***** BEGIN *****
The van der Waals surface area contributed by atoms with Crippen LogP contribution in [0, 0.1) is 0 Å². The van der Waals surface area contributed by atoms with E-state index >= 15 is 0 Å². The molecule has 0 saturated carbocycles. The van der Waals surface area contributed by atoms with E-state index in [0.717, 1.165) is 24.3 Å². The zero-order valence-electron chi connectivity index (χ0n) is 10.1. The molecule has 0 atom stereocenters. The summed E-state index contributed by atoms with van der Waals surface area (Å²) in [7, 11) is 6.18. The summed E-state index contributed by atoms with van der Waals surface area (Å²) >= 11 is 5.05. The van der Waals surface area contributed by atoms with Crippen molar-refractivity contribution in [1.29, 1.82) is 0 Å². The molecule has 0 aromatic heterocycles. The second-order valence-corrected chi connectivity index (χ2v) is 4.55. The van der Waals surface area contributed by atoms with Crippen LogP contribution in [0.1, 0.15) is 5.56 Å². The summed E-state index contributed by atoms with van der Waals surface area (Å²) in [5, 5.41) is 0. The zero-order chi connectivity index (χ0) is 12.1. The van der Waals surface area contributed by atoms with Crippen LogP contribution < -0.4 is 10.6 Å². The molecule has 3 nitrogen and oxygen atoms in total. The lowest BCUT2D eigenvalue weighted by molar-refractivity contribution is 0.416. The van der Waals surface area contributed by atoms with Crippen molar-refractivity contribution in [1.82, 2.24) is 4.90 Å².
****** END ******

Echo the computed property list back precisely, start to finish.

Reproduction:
The van der Waals surface area contributed by atoms with Crippen LogP contribution in [0, 0.1) is 0 Å². The van der Waals surface area contributed by atoms with E-state index >= 15 is 0 Å². The molecule has 0 saturated carbocycles. The van der Waals surface area contributed by atoms with E-state index in [0.717, 1.165) is 24.3 Å². The zero-order valence-electron chi connectivity index (χ0n) is 10.1. The molecule has 0 atom stereocenters. The summed E-state index contributed by atoms with van der Waals surface area (Å²) in [7, 11) is 6.18. The summed E-state index contributed by atoms with van der Waals surface area (Å²) >= 11 is 5.05. The van der Waals surface area contributed by atoms with Crippen molar-refractivity contribution in [1.29, 1.82) is 0 Å². The molecule has 0 aromatic heterocycles. The second-order valence-corrected chi connectivity index (χ2v) is 4.55. The van der Waals surface area contributed by atoms with Crippen LogP contribution in [0.1, 0.15) is 5.56 Å². The summed E-state index contributed by atoms with van der Waals surface area (Å²) in [5, 5.41) is 0. The zero-order chi connectivity index (χ0) is 12.1. The van der Waals surface area contributed by atoms with Crippen LogP contribution < -0.4 is 10.6 Å². The molecule has 3 nitrogen and oxygen atoms in total. The lowest BCUT2D eigenvalue weighted by molar-refractivity contribution is 0.416. The van der Waals surface area contributed by atoms with Crippen molar-refractivity contribution in [1.82, 2.24) is 4.90 Å².